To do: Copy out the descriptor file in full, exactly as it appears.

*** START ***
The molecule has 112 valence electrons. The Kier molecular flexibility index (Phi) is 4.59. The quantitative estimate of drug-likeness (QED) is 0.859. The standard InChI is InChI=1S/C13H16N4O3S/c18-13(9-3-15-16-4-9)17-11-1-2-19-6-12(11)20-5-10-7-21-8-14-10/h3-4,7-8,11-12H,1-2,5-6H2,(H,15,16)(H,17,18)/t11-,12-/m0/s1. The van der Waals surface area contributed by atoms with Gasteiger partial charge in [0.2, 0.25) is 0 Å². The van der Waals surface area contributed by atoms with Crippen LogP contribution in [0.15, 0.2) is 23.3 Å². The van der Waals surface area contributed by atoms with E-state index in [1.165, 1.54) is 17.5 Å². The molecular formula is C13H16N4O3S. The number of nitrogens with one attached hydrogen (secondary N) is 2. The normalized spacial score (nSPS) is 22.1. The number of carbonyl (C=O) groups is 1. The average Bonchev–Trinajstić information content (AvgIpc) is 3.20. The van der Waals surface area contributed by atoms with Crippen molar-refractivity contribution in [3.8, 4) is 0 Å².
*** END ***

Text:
The molecule has 112 valence electrons. The Kier molecular flexibility index (Phi) is 4.59. The quantitative estimate of drug-likeness (QED) is 0.859. The standard InChI is InChI=1S/C13H16N4O3S/c18-13(9-3-15-16-4-9)17-11-1-2-19-6-12(11)20-5-10-7-21-8-14-10/h3-4,7-8,11-12H,1-2,5-6H2,(H,15,16)(H,17,18)/t11-,12-/m0/s1. The van der Waals surface area contributed by atoms with Gasteiger partial charge in [0.2, 0.25) is 0 Å². The van der Waals surface area contributed by atoms with Crippen LogP contribution in [0.15, 0.2) is 23.3 Å². The van der Waals surface area contributed by atoms with E-state index in [1.165, 1.54) is 17.5 Å². The molecular formula is C13H16N4O3S. The number of nitrogens with one attached hydrogen (secondary N) is 2. The normalized spacial score (nSPS) is 22.1. The number of carbonyl (C=O) groups is 1. The average Bonchev–Trinajstić information content (AvgIpc) is 3.20. The van der Waals surface area contributed by atoms with Crippen molar-refractivity contribution in [3.8, 4) is 0 Å².